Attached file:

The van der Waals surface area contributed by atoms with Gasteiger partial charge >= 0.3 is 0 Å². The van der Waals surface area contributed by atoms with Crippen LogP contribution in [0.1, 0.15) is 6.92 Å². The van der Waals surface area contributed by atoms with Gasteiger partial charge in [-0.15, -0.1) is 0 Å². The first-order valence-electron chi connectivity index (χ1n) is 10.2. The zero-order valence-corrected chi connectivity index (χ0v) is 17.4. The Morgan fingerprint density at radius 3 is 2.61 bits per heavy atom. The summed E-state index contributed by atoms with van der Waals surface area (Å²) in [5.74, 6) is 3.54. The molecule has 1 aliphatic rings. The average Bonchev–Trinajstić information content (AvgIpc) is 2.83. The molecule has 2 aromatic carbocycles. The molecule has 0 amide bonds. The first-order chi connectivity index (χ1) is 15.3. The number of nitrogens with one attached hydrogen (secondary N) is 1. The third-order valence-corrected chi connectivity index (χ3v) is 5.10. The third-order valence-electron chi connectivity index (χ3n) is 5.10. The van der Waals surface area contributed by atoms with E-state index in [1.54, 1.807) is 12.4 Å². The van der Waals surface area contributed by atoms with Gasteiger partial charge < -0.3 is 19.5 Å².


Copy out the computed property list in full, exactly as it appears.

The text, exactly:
The van der Waals surface area contributed by atoms with Gasteiger partial charge >= 0.3 is 0 Å². The van der Waals surface area contributed by atoms with Crippen LogP contribution in [0.1, 0.15) is 6.92 Å². The van der Waals surface area contributed by atoms with Gasteiger partial charge in [-0.15, -0.1) is 0 Å². The first-order valence-electron chi connectivity index (χ1n) is 10.2. The zero-order valence-corrected chi connectivity index (χ0v) is 17.4. The Morgan fingerprint density at radius 3 is 2.61 bits per heavy atom. The summed E-state index contributed by atoms with van der Waals surface area (Å²) in [5.74, 6) is 3.54. The molecule has 1 aliphatic rings. The average Bonchev–Trinajstić information content (AvgIpc) is 2.83. The molecule has 2 aromatic carbocycles. The molecule has 0 amide bonds. The first-order chi connectivity index (χ1) is 15.3. The number of nitrogens with one attached hydrogen (secondary N) is 1. The third-order valence-corrected chi connectivity index (χ3v) is 5.10. The third-order valence-electron chi connectivity index (χ3n) is 5.10. The van der Waals surface area contributed by atoms with E-state index in [1.54, 1.807) is 12.4 Å². The van der Waals surface area contributed by atoms with Gasteiger partial charge < -0.3 is 19.5 Å².